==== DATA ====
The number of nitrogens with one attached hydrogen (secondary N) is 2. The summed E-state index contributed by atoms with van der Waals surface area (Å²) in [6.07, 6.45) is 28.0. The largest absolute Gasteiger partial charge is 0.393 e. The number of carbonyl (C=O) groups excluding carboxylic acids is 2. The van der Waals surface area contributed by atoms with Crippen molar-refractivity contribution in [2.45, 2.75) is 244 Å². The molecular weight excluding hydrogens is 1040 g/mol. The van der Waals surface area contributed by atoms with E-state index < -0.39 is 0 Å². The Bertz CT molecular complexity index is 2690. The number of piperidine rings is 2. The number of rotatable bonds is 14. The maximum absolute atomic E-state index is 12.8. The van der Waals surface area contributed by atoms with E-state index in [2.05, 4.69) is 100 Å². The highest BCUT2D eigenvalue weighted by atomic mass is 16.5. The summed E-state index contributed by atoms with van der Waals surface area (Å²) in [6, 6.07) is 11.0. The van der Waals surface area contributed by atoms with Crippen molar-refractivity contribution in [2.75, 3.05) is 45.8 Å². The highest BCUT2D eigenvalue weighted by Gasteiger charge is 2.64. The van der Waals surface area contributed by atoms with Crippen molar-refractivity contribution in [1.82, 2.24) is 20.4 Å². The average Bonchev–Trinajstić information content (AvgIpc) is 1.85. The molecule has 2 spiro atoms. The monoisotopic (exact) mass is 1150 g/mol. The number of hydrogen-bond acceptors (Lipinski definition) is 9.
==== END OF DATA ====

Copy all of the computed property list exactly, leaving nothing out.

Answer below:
The number of nitrogens with one attached hydrogen (secondary N) is 2. The summed E-state index contributed by atoms with van der Waals surface area (Å²) in [6.07, 6.45) is 28.0. The largest absolute Gasteiger partial charge is 0.393 e. The number of carbonyl (C=O) groups excluding carboxylic acids is 2. The van der Waals surface area contributed by atoms with Crippen molar-refractivity contribution in [2.45, 2.75) is 244 Å². The molecular weight excluding hydrogens is 1040 g/mol. The van der Waals surface area contributed by atoms with E-state index < -0.39 is 0 Å². The Bertz CT molecular complexity index is 2690. The number of piperidine rings is 2. The number of rotatable bonds is 14. The maximum absolute atomic E-state index is 12.8. The van der Waals surface area contributed by atoms with E-state index in [2.05, 4.69) is 100 Å². The highest BCUT2D eigenvalue weighted by atomic mass is 16.5. The summed E-state index contributed by atoms with van der Waals surface area (Å²) in [6, 6.07) is 11.0. The van der Waals surface area contributed by atoms with Crippen molar-refractivity contribution in [2.75, 3.05) is 45.8 Å². The highest BCUT2D eigenvalue weighted by Gasteiger charge is 2.64. The van der Waals surface area contributed by atoms with Crippen molar-refractivity contribution in [1.82, 2.24) is 20.4 Å². The average Bonchev–Trinajstić information content (AvgIpc) is 1.85. The molecule has 2 spiro atoms. The monoisotopic (exact) mass is 1150 g/mol. The number of hydrogen-bond acceptors (Lipinski definition) is 9.